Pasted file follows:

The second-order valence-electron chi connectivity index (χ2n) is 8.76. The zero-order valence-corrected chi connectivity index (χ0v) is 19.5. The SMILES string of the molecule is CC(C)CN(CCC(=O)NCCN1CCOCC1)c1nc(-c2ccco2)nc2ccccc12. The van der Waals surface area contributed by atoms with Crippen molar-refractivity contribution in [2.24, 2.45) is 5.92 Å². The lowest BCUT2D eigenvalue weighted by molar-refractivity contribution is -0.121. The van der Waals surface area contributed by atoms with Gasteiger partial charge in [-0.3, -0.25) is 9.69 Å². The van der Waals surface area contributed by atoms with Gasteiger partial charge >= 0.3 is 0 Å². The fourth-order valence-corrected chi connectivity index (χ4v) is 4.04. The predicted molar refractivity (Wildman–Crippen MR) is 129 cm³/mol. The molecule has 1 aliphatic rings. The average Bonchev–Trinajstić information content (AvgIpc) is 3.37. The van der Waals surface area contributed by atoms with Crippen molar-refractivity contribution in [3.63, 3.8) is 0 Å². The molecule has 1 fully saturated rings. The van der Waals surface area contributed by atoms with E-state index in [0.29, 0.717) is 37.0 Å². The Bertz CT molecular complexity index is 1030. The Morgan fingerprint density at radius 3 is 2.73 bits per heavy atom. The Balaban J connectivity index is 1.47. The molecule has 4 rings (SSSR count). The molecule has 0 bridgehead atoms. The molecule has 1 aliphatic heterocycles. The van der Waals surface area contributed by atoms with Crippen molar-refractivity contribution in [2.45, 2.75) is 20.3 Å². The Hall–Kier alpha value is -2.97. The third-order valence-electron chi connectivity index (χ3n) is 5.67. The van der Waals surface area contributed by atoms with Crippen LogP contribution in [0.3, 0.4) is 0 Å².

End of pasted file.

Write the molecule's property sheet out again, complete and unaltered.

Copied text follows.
The second-order valence-electron chi connectivity index (χ2n) is 8.76. The zero-order valence-corrected chi connectivity index (χ0v) is 19.5. The SMILES string of the molecule is CC(C)CN(CCC(=O)NCCN1CCOCC1)c1nc(-c2ccco2)nc2ccccc12. The van der Waals surface area contributed by atoms with Crippen molar-refractivity contribution in [2.24, 2.45) is 5.92 Å². The lowest BCUT2D eigenvalue weighted by molar-refractivity contribution is -0.121. The van der Waals surface area contributed by atoms with Gasteiger partial charge in [-0.3, -0.25) is 9.69 Å². The van der Waals surface area contributed by atoms with Gasteiger partial charge >= 0.3 is 0 Å². The fourth-order valence-corrected chi connectivity index (χ4v) is 4.04. The predicted molar refractivity (Wildman–Crippen MR) is 129 cm³/mol. The molecule has 1 aliphatic rings. The average Bonchev–Trinajstić information content (AvgIpc) is 3.37. The van der Waals surface area contributed by atoms with Crippen molar-refractivity contribution in [3.63, 3.8) is 0 Å². The molecule has 1 fully saturated rings. The van der Waals surface area contributed by atoms with E-state index in [0.29, 0.717) is 37.0 Å². The Bertz CT molecular complexity index is 1030. The Morgan fingerprint density at radius 3 is 2.73 bits per heavy atom. The Balaban J connectivity index is 1.47. The molecule has 4 rings (SSSR count). The molecule has 0 bridgehead atoms. The molecule has 1 aliphatic heterocycles. The van der Waals surface area contributed by atoms with Crippen molar-refractivity contribution in [2.45, 2.75) is 20.3 Å². The Hall–Kier alpha value is -2.97. The third-order valence-electron chi connectivity index (χ3n) is 5.67. The van der Waals surface area contributed by atoms with Crippen LogP contribution in [0.3, 0.4) is 0 Å².